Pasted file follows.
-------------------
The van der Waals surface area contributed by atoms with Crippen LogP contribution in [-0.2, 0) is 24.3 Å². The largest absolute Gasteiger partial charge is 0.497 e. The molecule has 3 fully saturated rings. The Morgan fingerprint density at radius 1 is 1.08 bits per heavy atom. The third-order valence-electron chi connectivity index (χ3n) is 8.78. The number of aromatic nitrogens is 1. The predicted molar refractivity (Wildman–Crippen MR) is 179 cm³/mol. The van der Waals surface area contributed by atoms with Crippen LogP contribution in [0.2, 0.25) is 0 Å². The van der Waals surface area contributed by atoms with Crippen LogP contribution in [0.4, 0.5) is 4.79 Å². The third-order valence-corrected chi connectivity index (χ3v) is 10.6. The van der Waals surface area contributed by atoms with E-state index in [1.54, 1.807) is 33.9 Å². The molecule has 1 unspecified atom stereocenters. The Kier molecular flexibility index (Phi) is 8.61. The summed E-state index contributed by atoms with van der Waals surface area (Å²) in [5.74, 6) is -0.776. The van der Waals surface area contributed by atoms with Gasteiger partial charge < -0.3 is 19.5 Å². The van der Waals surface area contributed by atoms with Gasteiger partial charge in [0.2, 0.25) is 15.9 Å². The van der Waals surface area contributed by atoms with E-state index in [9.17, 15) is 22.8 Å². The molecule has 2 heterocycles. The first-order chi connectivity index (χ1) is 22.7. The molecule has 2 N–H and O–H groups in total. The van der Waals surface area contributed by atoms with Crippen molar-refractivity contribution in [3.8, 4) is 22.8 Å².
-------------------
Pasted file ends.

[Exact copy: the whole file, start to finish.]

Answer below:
The van der Waals surface area contributed by atoms with Crippen LogP contribution in [-0.2, 0) is 24.3 Å². The largest absolute Gasteiger partial charge is 0.497 e. The molecule has 3 fully saturated rings. The Morgan fingerprint density at radius 1 is 1.08 bits per heavy atom. The third-order valence-electron chi connectivity index (χ3n) is 8.78. The number of aromatic nitrogens is 1. The predicted molar refractivity (Wildman–Crippen MR) is 179 cm³/mol. The van der Waals surface area contributed by atoms with Crippen LogP contribution in [0.2, 0.25) is 0 Å². The van der Waals surface area contributed by atoms with Crippen LogP contribution in [0.4, 0.5) is 4.79 Å². The third-order valence-corrected chi connectivity index (χ3v) is 10.6. The van der Waals surface area contributed by atoms with E-state index in [1.54, 1.807) is 33.9 Å². The molecule has 1 unspecified atom stereocenters. The Kier molecular flexibility index (Phi) is 8.61. The summed E-state index contributed by atoms with van der Waals surface area (Å²) in [5.74, 6) is -0.776. The van der Waals surface area contributed by atoms with Gasteiger partial charge < -0.3 is 19.5 Å². The van der Waals surface area contributed by atoms with Gasteiger partial charge in [0.2, 0.25) is 15.9 Å². The van der Waals surface area contributed by atoms with E-state index in [9.17, 15) is 22.8 Å². The molecule has 2 heterocycles. The first-order chi connectivity index (χ1) is 22.7. The molecule has 2 N–H and O–H groups in total. The van der Waals surface area contributed by atoms with Crippen molar-refractivity contribution in [3.8, 4) is 22.8 Å².